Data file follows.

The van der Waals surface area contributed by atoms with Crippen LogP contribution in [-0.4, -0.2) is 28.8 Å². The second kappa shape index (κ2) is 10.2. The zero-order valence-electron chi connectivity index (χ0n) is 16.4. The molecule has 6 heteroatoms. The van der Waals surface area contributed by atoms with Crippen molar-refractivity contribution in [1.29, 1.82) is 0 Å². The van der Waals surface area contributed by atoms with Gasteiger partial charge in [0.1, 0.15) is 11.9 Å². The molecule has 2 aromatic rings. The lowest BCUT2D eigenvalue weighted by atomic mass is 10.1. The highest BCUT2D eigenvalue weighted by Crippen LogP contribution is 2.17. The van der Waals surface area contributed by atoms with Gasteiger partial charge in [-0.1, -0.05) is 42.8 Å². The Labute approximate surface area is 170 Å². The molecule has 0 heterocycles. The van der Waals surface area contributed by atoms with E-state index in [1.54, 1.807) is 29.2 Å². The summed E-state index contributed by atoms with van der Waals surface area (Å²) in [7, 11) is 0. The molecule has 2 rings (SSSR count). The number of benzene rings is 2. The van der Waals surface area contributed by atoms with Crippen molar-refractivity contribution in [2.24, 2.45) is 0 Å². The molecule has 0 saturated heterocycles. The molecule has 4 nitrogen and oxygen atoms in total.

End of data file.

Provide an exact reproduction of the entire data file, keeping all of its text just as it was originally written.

The van der Waals surface area contributed by atoms with Crippen LogP contribution in [-0.4, -0.2) is 28.8 Å². The second kappa shape index (κ2) is 10.2. The zero-order valence-electron chi connectivity index (χ0n) is 16.4. The molecule has 6 heteroatoms. The van der Waals surface area contributed by atoms with Crippen molar-refractivity contribution in [1.29, 1.82) is 0 Å². The van der Waals surface area contributed by atoms with Gasteiger partial charge in [0.1, 0.15) is 11.9 Å². The molecule has 2 aromatic rings. The lowest BCUT2D eigenvalue weighted by atomic mass is 10.1. The highest BCUT2D eigenvalue weighted by Crippen LogP contribution is 2.17. The van der Waals surface area contributed by atoms with Gasteiger partial charge in [-0.1, -0.05) is 42.8 Å². The Labute approximate surface area is 170 Å². The molecule has 0 heterocycles. The van der Waals surface area contributed by atoms with E-state index in [1.54, 1.807) is 29.2 Å². The summed E-state index contributed by atoms with van der Waals surface area (Å²) in [7, 11) is 0. The molecule has 2 rings (SSSR count). The number of benzene rings is 2. The van der Waals surface area contributed by atoms with Crippen molar-refractivity contribution in [2.24, 2.45) is 0 Å². The molecule has 0 saturated heterocycles. The molecule has 4 nitrogen and oxygen atoms in total.